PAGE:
and Gudrid Thorbjarnardottir embarked with a 3-ship expedition to
the new World. Snorri Thorfinnson, son of Gudrid Thorbjarnardottir
and Thorfinn Karlsefni, was born in Vinland (probably Newfoundland),
the 1st European born in the New World. The family later returned
east and settled in Iceland.
(SFC, 9/16/02, p.A2)(ON, 12/07, p.5)
1010 Thorfinn Karlsefni and
Gudrid Thorbjarnardottir returned from the New World to Greenland
and then moved to Iceland the following year, where they raised a
(ON, 12/07, p.5)
1151 In Iceland the first known
fire and plague insurance was offered.
(WSJ, 1/11/99, p.R42)
1262 After a long and bloody
conflict between the various families and clans, the Icelanders
accepted the rule of the Norwegian kingdom.
(DrEE, 1/4/97, p.4)
1294 The Great Geysir was
discovered in Iceland and gave rise to the community named Geysir.
Geyser became the generic name for all water spouts.
(SSFC, 7/17/05, p.D6)
1362 In Iceland the
Oraefajokull volcano erupted. This eruption was later believed to
have eclipsed the 79AD eruption of Mount Vesuvius.
(Econ, 4/24/10, p.62)
1413 Iceland used dried fish
(WSJ, 1/11/99, p.R42)
1602 Denmark imposed a strict
trade monopoly and cut off the island's products from lucrative
(SFEC, 9/19/99, p.A18)
1773 Iceland held its first
(Economist, 8/25/12, p.64)
1783 Jun 8, In Iceland the
Lakagicar volcano began erupting. Over the next 6 months it built a
lava dam 40 miles long and 540 feet high in a month. The Laki
volcano wiped out 75% of the crops, which led to a severe famine
that killed some 10,000 people, 20% of the population, reducing the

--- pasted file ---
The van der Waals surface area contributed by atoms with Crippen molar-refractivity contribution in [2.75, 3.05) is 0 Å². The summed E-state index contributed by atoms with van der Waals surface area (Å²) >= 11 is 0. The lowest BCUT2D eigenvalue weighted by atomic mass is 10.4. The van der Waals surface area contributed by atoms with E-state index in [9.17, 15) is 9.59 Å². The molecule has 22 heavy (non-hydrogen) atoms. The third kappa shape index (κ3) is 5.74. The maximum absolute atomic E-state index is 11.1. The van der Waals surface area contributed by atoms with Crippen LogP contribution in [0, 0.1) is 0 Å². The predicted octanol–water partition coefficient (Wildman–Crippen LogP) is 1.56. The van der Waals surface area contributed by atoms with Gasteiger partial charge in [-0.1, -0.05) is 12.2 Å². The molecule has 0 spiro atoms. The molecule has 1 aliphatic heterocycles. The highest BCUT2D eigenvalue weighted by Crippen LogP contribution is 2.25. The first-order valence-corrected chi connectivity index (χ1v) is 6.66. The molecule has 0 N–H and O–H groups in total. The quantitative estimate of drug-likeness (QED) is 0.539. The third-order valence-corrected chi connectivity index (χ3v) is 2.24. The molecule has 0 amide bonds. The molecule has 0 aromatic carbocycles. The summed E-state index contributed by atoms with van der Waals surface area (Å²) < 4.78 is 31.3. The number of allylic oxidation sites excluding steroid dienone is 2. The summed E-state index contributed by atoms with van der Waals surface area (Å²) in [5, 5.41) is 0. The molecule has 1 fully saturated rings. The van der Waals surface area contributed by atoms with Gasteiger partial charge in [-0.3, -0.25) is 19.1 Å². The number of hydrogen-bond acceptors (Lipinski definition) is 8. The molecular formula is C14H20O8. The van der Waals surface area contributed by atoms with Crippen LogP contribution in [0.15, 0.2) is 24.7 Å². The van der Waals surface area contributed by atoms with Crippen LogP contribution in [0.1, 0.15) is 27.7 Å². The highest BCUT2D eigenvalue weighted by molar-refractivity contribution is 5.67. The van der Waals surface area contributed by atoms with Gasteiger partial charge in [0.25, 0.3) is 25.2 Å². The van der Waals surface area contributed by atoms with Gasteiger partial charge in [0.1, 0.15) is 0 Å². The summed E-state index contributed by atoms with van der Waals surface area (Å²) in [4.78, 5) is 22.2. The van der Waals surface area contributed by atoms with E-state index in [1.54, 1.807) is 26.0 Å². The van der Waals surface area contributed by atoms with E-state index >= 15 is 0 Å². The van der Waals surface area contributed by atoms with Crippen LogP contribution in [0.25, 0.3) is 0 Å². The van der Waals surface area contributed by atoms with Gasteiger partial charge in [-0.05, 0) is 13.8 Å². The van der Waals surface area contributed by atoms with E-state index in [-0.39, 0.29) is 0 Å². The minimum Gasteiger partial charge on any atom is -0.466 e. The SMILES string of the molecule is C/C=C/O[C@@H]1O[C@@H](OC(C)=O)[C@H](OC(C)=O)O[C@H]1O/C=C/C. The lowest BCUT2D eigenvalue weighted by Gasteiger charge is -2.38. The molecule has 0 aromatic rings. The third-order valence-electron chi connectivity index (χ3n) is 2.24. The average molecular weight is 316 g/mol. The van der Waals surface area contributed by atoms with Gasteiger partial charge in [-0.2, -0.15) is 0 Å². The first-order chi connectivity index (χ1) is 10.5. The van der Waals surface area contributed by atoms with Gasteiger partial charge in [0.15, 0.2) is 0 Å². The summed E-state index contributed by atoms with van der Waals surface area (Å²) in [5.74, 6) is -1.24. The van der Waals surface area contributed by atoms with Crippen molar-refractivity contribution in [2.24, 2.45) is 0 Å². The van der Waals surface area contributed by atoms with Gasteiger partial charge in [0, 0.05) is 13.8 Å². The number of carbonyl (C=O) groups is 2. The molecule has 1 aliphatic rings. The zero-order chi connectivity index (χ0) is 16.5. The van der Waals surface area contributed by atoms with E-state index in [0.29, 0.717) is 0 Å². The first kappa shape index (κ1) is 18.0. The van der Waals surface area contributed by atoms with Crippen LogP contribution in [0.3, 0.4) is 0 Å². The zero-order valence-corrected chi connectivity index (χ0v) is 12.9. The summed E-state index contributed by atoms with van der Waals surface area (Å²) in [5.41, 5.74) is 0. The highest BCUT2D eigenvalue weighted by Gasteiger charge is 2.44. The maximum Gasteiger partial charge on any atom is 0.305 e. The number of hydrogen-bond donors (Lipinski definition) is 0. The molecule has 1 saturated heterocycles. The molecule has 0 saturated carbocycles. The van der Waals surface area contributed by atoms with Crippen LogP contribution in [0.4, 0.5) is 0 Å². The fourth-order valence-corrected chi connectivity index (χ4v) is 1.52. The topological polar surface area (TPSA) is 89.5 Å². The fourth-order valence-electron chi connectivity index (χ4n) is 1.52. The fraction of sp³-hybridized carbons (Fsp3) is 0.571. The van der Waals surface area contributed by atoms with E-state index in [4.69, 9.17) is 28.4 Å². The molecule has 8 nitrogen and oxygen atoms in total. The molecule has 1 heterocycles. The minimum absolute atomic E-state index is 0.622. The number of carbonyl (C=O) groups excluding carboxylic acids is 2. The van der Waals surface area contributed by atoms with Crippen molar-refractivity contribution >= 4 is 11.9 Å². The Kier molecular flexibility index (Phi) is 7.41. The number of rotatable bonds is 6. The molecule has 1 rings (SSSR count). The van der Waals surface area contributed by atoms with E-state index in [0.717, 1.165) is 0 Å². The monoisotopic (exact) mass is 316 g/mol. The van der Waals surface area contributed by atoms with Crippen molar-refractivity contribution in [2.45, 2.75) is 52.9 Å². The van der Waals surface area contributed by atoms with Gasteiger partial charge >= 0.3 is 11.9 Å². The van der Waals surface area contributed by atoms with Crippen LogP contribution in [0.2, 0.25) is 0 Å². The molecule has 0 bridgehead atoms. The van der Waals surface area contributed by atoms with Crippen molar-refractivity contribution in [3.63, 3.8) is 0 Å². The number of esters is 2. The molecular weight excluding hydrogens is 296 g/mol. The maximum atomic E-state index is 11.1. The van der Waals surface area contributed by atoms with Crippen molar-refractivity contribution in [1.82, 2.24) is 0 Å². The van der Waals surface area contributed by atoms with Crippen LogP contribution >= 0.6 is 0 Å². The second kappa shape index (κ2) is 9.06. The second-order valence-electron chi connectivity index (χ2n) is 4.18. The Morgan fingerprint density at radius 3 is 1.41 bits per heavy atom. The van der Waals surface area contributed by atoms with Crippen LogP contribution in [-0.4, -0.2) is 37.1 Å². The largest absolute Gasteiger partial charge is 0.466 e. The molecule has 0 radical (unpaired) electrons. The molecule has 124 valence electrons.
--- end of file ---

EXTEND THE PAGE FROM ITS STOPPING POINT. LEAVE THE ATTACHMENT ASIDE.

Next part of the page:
population to some 40,000 people. This was described by Haraldur
Sigurdson in an article titled Volcanic Pollution and Climate: Eos
63, Aug. 10, 1982. The Laki eruption sent poisonous gases across
Europe. In 2014 Alexandra Witze and Jeff Kanipe authored “Island on
Fire: The Extraordinary Story of Laki: the Volcano that Turned
Eighteenth-Century Europe Dark."
(NH, 9/97, p.38)(SFEC, 9/19/99, p.A18)(AM, 7/00,
p.40)(ON, 2/04, p.9)(Econ, 12/22/07, p.132)(Econ, 4/24/10,
p.62)(Econ, 5/29/10, p.85)(Econ, 7/19/14,p.71)
1783 Jun 8-1784 Feb, A series
of 10 eruptions from the Laki Craters on Iceland changed atmospheric
conditions in most of the Northern Hemisphere. This also generated a
cascade of events that led to record low levels of water in the Nile
River and brought famine to the region.
1784 Feb 7, In Iceland the
Lakagicar (Laki) volcano ceased its eruptions. Smoke from the 8
months of eruptions caused one of the longest and coldest winters in
Europe. [see Jun 8, 1783]
(ON, 2/04, p.10)
1800 The Althing was abolished
by the Danish king.
1821-1823 In Iceland the Eyjafjallajokull volcano
erupted over this period.